Royal Marine murder appeal: what did the courts say?

Published: 17 Mar 2017

“Judges reduced [Alexander Blackman’s] conviction to manslaughter on the grounds of diminished responsibility, saying he had been subjected to exceptional pressures in the lead-up to the incident.”

Daily Mail, 16 March 2017

This is a fair summary of the appeal decision handed down on 15 March.

Why was it murder to begin with?

Acting Colour Sergeant Blackman was recorded shooting dead an injured Afghan insurgent while on patrol in Helmand Province in 2011.

Without looking into the details, you might assume that’s what happens on a battlefield. But the man in question was badly wounded, disarmed and captured. Killing someone in that position isn’t a legal military act and, without the military situation making it legal, a soldier killing someone has committed a crime just like anybody else.

Sergeant Blackman was charged with murder. He was convicted at a court martial and sent to prison for a minimum of 10 years.

He appealed in 2014, and the sentence was reduced to eight years.

This week’s decision was an unusual second appeal, because of the intervention of the Criminal Cases Review Commission, which investigates possible miscarriages of justice.

Why did the appeal judges decide it was manslaughter all along?

There were various reasons for the appeal, but Sergeant Blackman and his legal team agreed with the Service Prosecuting Authority that if he were successful on the issue of “diminished responsibility”, he would drop the remaining appeal arguments .

There was new psychiatric evidence on his mental condition which wasn’t available at the original trial or appeal. That’s why the Criminal Cases Review Commission was able to send the case to the Court Martial Appeal Court (as the Court of Appeal is called when hearing military appeals).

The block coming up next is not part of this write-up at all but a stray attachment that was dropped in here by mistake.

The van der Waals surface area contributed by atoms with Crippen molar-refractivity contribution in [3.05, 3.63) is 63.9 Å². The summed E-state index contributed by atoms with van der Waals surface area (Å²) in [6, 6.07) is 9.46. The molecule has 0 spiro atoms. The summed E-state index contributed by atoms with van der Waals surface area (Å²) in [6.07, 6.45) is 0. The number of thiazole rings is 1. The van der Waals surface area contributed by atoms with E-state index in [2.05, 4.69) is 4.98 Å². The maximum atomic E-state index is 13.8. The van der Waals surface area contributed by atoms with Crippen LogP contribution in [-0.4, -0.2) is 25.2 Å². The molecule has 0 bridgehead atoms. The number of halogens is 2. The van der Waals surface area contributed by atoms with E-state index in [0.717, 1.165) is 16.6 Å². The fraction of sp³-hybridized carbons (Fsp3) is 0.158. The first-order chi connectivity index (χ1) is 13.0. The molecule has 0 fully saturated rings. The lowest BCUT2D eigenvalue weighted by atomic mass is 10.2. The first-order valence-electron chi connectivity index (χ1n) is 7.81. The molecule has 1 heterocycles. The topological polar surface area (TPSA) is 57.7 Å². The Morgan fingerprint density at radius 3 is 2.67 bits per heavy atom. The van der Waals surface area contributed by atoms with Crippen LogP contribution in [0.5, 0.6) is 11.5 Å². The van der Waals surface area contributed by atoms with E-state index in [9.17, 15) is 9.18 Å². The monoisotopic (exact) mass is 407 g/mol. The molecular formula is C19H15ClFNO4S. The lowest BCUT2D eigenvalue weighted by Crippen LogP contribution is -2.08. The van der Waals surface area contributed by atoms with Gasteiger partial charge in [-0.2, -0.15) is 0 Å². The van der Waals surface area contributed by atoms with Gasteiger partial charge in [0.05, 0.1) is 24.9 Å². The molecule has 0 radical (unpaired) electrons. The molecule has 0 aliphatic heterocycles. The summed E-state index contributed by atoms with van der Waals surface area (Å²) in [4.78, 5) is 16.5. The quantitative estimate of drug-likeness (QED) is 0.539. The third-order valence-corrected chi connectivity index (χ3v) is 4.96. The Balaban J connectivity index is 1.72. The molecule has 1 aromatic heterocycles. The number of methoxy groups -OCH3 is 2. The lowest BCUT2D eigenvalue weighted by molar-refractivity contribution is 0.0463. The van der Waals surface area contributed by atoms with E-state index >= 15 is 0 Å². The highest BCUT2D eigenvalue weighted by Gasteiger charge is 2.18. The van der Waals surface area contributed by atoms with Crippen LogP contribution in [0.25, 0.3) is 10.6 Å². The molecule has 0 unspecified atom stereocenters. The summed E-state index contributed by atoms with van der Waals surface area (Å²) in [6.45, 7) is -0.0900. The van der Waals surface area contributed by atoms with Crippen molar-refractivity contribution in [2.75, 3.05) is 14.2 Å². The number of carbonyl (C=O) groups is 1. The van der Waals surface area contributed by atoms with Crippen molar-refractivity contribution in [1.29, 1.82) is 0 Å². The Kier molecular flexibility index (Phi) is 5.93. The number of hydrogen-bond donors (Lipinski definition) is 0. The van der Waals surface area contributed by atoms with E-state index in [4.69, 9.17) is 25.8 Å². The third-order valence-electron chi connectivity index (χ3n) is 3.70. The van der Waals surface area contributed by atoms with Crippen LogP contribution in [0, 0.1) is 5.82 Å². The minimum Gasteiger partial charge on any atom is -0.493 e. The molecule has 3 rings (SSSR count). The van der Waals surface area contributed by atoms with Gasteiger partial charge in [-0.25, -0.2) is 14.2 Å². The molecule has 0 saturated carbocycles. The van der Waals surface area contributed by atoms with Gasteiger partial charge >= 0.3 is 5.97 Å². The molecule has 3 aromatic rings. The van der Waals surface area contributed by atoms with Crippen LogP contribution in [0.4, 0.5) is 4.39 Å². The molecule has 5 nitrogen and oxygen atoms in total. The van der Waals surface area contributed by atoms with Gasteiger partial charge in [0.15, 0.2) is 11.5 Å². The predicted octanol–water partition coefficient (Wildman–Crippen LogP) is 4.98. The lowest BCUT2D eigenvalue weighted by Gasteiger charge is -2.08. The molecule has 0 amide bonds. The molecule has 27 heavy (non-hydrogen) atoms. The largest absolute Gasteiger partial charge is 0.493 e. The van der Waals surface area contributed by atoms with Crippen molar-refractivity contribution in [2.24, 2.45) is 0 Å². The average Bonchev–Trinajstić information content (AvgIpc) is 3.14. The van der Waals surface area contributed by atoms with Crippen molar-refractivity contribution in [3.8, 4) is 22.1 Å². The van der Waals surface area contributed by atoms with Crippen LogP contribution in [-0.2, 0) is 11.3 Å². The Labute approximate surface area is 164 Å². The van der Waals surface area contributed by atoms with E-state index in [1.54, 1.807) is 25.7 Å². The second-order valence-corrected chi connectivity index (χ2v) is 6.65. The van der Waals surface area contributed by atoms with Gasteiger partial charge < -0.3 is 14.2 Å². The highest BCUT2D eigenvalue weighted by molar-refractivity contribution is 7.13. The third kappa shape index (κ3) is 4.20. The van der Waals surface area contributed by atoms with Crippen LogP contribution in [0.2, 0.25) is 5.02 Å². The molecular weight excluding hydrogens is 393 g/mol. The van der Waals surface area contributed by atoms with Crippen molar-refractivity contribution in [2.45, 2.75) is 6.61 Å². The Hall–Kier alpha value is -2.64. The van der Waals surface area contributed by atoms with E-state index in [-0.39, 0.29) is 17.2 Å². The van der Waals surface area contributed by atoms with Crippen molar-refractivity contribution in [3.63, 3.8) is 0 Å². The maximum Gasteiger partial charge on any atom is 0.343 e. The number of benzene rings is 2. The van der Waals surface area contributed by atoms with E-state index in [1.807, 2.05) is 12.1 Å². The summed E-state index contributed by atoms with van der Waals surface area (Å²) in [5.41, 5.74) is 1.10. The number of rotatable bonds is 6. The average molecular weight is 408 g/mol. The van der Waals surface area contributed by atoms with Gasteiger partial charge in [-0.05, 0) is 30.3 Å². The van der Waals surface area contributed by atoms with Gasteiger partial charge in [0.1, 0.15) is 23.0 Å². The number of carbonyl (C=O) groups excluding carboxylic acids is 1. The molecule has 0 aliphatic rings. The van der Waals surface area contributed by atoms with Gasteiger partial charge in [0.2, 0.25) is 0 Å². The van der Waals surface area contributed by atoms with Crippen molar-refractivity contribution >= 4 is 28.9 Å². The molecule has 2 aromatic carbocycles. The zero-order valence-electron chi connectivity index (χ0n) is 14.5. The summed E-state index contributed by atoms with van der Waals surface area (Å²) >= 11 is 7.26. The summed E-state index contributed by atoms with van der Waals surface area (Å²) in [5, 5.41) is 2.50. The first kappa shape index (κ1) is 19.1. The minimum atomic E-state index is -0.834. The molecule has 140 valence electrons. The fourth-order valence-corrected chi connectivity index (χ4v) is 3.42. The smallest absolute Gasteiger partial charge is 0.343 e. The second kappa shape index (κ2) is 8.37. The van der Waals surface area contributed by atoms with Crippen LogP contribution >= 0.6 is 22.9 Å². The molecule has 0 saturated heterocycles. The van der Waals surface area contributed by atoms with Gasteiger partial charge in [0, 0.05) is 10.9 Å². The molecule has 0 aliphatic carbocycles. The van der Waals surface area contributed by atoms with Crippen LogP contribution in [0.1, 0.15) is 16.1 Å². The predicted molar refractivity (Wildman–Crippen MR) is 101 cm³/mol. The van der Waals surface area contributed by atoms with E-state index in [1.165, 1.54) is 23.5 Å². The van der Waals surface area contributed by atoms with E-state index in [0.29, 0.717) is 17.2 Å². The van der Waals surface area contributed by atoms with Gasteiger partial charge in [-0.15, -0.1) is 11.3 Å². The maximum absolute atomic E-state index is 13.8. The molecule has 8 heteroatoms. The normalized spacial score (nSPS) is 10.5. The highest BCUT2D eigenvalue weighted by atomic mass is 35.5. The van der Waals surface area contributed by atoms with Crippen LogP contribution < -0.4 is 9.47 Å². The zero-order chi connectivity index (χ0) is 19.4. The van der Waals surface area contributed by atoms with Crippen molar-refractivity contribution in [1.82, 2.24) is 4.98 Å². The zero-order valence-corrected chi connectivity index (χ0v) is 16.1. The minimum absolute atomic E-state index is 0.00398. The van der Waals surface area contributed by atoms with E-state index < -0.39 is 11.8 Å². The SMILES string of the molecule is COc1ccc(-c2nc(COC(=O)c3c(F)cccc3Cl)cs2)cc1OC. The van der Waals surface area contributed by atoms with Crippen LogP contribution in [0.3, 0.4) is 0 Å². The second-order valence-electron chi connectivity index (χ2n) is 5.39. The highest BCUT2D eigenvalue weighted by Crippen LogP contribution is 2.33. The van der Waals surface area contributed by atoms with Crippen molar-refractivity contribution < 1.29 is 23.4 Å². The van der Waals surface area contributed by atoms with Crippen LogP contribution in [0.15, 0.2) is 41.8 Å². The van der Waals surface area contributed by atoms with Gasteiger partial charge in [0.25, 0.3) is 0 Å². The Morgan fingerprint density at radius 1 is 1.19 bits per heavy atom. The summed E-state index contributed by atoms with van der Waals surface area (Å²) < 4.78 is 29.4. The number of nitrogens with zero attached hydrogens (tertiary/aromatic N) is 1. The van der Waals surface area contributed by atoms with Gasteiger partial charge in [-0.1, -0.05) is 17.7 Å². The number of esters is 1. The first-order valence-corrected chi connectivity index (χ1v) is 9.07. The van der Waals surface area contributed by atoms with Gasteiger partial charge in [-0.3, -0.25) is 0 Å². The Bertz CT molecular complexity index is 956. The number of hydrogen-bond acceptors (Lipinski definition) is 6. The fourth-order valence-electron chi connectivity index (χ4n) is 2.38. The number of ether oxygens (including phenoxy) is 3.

Diminished responsibility is a technical legal term. A defendant who can prove that he or she was “suffering from an abnormality of mental functioning” can’t be convicted of what would otherwise be murder so long as other criteria are met. Instead, it’s manslaughter.

As the screenshot above suggests, the first step in showing diminished responsibility is establishing a recognised medical condition. Three psychiatrists gave evidence that he did have one: an adjustment disorder. That wasn’t in dispute by the time of the appeal.

Having a recognised medical condition isn’t enough on its own. The second step was establishing that the condition “substantially impaired” Sergeant Blackman’s ability to understand his conduct, form a rational judgment or exercise self-control. The psychiatrists thought that it did.

The judges decided that if such evidence had been available to court martial, “it could have affected their decision to convict” Sergeant Blackman for murder rather than manslaughter. So that conviction had to go.

There could have been a retrial. But the Court Martial Appeal Court has the power to reach a new verdict instead. The judges decided to use that power, which meant looking again at the evidence on diminished responsibility for themselves.

In their words, the job of the judges was to assess whether the evidence showed “that the appellant suffered from an abnormality of mental functioning arising from the adjustment disorder which substantially impaired his ability to form a rational judgement or to exercise self-control and provided an explanation for the killing of the insurgent”.

That’s a mouthful, but it’s just repeating the ingredients of a diminished responsibility defence from the screenshot above.

The Mail fairly summarises the evidence they went over as “exceptional pressures”, although the court used the term “exceptional stressors”. These had to do with the military situation on the ground and a perceived lack of support from superior officers.

It wasn’t just a matter of finding excuses, thoughthese pressures were only relevant insofar as they affected Sergeant Blackman’s “mental functioning”, “rational judgement” and “self-control”.

As the new verdict was one of manslaughter, not an acquittal, Sergeant Blackman remains in prison for now. The Court Martial Appeal Court is due to make a separate decision on the appropriate prison sentence for that crime shortly. If it’s shorter than the time Sergeant Blackman has already spent in jail, he’ll be released immediately.


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